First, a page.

LOS ANGELES--Familiar problems resurfaced Thursday for the Los Angeles Dodgers and their manager.
Brian Wilson again didn't resemble the pitcher he was last season, as he was charged with four runs in the ninth inning of a 7-3 loss to the Philadelphia Phillies.
There were problems aside from the continued instability of Wilson, who has already spent 15 days out because of issues with his surgically repaired elbow.
The Dodgers made another costly error, this time in the form of a routine bouncer hitting first baseman Adrian Gonzalez's glove and dribbling into the outfield. The error was the Dodgers' 23rd in 23 games.
What could have resulted in an inning-ending double play instead created a three-run fifth inning for the Phillies, who reversed a two-run deficit. Gonzalez tied the game with a solo home run in the seventh inning, but the Phillies moved back in front on a two-run double by Carlos Ruiz in the ninth and went on to win at Dodger Stadium for the third time in four days.
As for their manager's problem, it was something that had to be dealt with before the game.
Again, Don Mattingly had to start one of his four high-profiled outfielders on the bench. On this day, it was Matt Kemp's turn to sit.
"Every day, this is really a little bit of a problem," Mattingly said.
Mattingly made it sound as if he was looking forward to the day when drawing up his lineup wouldn't be an ordeal.
"You're going to try to keep everybody in the mix at this point, but there will come a day where you're going to say, 'We're going with what we think is our best club,'" he said.
When that day will come, Mattingly wouldn't say. What criteria he would use to determine his regular outfield, he also wouldn't say.
"I think they're going to tell me which way to go, more than anything," he said. "It doesn't matter what idea I have. I think it will work itself out."
In other words, how the players perform will dictate how much they play. At the moment, none of them are standing out. Yasiel Puig went into the game Thursday batting .269, Kemp .218, Carl Crawford .217 and Andre Ethier .206.
So far, Mattingly has treated his four outfielders more or less the same.
Puig and Ethier have each started 17 games. Kemp and Crawford, who didn't play in the season-opening series in Australia, have each started 14.
How Mattingly intended to change the division of playing time remained a mystery.
"I don't know if it's really like that, if it's one guy (who sits) and everyone else plays," Mattingly said. "We'll see how it goes."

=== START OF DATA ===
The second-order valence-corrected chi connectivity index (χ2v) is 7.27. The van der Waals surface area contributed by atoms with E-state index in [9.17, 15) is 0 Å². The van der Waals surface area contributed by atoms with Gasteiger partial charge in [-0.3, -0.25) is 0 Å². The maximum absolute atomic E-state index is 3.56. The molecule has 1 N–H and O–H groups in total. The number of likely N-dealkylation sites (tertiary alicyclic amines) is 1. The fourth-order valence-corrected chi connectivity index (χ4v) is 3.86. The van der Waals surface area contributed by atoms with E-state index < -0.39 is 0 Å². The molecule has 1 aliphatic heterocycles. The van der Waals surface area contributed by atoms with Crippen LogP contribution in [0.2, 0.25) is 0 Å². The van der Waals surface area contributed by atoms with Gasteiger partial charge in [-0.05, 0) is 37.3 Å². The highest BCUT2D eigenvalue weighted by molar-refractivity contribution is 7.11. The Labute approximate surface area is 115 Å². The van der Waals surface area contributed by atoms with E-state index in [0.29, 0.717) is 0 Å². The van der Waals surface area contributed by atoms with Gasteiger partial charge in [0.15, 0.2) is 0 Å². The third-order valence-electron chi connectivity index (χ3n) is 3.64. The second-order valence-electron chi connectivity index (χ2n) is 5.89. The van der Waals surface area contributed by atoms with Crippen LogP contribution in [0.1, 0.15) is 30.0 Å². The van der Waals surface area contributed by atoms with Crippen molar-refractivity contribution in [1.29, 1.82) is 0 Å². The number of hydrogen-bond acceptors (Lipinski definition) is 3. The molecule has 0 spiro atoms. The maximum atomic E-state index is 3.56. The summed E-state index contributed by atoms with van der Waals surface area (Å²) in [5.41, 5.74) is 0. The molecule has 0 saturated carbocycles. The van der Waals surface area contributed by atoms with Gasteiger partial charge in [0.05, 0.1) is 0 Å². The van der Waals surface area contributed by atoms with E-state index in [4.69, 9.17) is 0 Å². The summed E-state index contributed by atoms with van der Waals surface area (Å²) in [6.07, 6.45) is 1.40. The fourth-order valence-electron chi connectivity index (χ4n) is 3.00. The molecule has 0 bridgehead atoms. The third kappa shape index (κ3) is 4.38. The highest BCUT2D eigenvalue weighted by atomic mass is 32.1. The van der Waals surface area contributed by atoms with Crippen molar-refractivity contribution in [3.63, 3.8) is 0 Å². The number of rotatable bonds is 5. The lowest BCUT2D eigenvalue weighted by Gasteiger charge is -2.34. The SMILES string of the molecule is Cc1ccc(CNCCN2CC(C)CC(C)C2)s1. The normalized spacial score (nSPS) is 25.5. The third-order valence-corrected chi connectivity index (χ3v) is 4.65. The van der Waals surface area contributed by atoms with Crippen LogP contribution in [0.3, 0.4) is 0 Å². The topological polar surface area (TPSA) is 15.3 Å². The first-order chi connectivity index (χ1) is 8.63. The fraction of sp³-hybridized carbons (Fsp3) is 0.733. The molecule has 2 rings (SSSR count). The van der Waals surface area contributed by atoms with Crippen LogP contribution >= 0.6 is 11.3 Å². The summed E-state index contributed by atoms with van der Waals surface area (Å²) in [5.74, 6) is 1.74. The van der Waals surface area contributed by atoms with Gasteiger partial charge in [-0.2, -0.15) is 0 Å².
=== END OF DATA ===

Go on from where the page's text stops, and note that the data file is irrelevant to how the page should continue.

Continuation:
The decision to sit Kemp on Thursday was particularly difficult, according to Mattingly.
With right-hander Kyle Kendrick starting for the Phillies, Mattingly wanted his lineup to include the left-handed-hitting Crawford and Ethier.
Ethier was six for 22 in his career against Kendrick, with two home runs and two doubles. Crawford was one for three.
In Mattingly's mind, the choice he had to make was to start Kemp or Puig.
Kemp was a .400 hitter in 15 career at-bats against Kendrick. His season has looked something like a three-week slump, but he looked on the previous night as if he might be on the verge of breaking out of it, as he doubled twice in a win.
But Puig also doubled twice Wednesday. Plus, Puig was five for six against Kendrick last year.
"Is it more stress?" Mattingly said. "It is. But it's a good problem."
Mattingly pointed to how the surplus of outfielders strengthened his bench.
"Today, Matt sits there and they want to go left-handed at a certain spot, you know you have a good matchup," he said.
That situation came up in the sixth inning, when Phillies Manager Ryne Sandberg called on left-hander Jake Diekman to face Crawford with two outs and runners on first and second base.
Mattingly countered by batting Kemp in place of Crawford.
Kemp struck out.
"In this league, you end up in the game every day," Mattingly said. "You really do. There was a game in San Francisco we didn't play Matt, he ended up getting three hits. Even if you don't start, you're a big part of the mix, you're a big part of what can happen that night."
Whatever the case, Mattingly said he wanted to be sensitive to the feelings of his four high-profile players.
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